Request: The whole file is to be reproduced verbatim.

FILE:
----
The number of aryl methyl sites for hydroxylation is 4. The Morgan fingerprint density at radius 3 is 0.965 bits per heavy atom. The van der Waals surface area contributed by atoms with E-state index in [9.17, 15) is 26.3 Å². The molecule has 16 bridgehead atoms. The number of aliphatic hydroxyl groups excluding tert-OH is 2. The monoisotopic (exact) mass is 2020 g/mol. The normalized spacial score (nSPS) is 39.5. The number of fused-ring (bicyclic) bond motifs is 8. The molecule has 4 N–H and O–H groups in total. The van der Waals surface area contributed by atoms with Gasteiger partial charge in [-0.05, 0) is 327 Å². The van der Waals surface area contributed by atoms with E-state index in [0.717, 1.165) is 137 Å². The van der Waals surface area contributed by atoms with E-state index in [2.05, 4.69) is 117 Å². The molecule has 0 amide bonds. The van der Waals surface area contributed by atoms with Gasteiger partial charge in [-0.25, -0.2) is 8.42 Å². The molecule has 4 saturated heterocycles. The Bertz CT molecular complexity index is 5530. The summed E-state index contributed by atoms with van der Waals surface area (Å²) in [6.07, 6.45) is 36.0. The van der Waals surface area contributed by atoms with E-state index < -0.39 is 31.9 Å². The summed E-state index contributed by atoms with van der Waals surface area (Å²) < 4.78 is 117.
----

The number of aryl methyl sites for hydroxylation is 4. The Morgan fingerprint density at radius 3 is 0.965 bits per heavy atom. The van der Waals surface area contributed by atoms with E-state index in [9.17, 15) is 26.3 Å². The molecule has 16 bridgehead atoms. The number of aliphatic hydroxyl groups excluding tert-OH is 2. The monoisotopic (exact) mass is 2020 g/mol. The normalized spacial score (nSPS) is 39.5. The number of fused-ring (bicyclic) bond motifs is 8. The molecule has 4 N–H and O–H groups in total. The van der Waals surface area contributed by atoms with Gasteiger partial charge in [-0.05, 0) is 327 Å². The van der Waals surface area contributed by atoms with E-state index in [0.717, 1.165) is 137 Å². The van der Waals surface area contributed by atoms with E-state index in [2.05, 4.69) is 117 Å². The molecule has 0 amide bonds. The van der Waals surface area contributed by atoms with Gasteiger partial charge in [-0.25, -0.2) is 8.42 Å². The molecule has 4 saturated heterocycles. The Bertz CT molecular complexity index is 5530. The summed E-state index contributed by atoms with van der Waals surface area (Å²) in [6.07, 6.45) is 36.0. The van der Waals surface area contributed by atoms with E-state index < -0.39 is 31.9 Å². The summed E-state index contributed by atoms with van der Waals surface area (Å²) < 4.78 is 117.